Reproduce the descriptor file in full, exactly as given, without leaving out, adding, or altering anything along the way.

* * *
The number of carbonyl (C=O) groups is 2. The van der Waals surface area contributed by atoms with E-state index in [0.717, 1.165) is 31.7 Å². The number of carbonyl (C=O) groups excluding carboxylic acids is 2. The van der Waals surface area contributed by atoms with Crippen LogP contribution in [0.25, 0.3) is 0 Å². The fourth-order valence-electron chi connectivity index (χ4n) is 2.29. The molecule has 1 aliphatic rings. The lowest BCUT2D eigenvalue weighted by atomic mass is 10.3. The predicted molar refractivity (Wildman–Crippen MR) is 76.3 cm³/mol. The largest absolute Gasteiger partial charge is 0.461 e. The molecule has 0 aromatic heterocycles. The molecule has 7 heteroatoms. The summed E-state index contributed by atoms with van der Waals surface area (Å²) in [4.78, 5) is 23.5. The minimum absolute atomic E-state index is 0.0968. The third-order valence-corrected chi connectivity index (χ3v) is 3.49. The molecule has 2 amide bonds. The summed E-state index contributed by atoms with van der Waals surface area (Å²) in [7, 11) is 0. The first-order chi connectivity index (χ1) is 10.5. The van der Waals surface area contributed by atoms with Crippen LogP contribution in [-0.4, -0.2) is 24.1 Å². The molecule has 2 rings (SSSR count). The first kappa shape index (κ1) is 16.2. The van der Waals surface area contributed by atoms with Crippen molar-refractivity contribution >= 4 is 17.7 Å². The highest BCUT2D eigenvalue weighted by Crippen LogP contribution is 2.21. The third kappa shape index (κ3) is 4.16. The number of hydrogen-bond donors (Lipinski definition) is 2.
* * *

The number of carbonyl (C=O) groups is 2. The van der Waals surface area contributed by atoms with E-state index in [0.717, 1.165) is 31.7 Å². The number of carbonyl (C=O) groups excluding carboxylic acids is 2. The van der Waals surface area contributed by atoms with Crippen LogP contribution in [0.25, 0.3) is 0 Å². The fourth-order valence-electron chi connectivity index (χ4n) is 2.29. The molecule has 1 aliphatic rings. The lowest BCUT2D eigenvalue weighted by atomic mass is 10.3. The predicted molar refractivity (Wildman–Crippen MR) is 76.3 cm³/mol. The largest absolute Gasteiger partial charge is 0.461 e. The molecule has 0 aromatic heterocycles. The molecule has 7 heteroatoms. The summed E-state index contributed by atoms with van der Waals surface area (Å²) in [4.78, 5) is 23.5. The minimum absolute atomic E-state index is 0.0968. The third-order valence-corrected chi connectivity index (χ3v) is 3.49. The molecule has 2 amide bonds. The summed E-state index contributed by atoms with van der Waals surface area (Å²) in [7, 11) is 0. The first-order chi connectivity index (χ1) is 10.5. The van der Waals surface area contributed by atoms with Crippen LogP contribution in [-0.4, -0.2) is 24.1 Å². The molecule has 2 rings (SSSR count). The first kappa shape index (κ1) is 16.2. The van der Waals surface area contributed by atoms with Crippen molar-refractivity contribution >= 4 is 17.7 Å². The highest BCUT2D eigenvalue weighted by Crippen LogP contribution is 2.21. The third kappa shape index (κ3) is 4.16. The number of hydrogen-bond donors (Lipinski definition) is 2.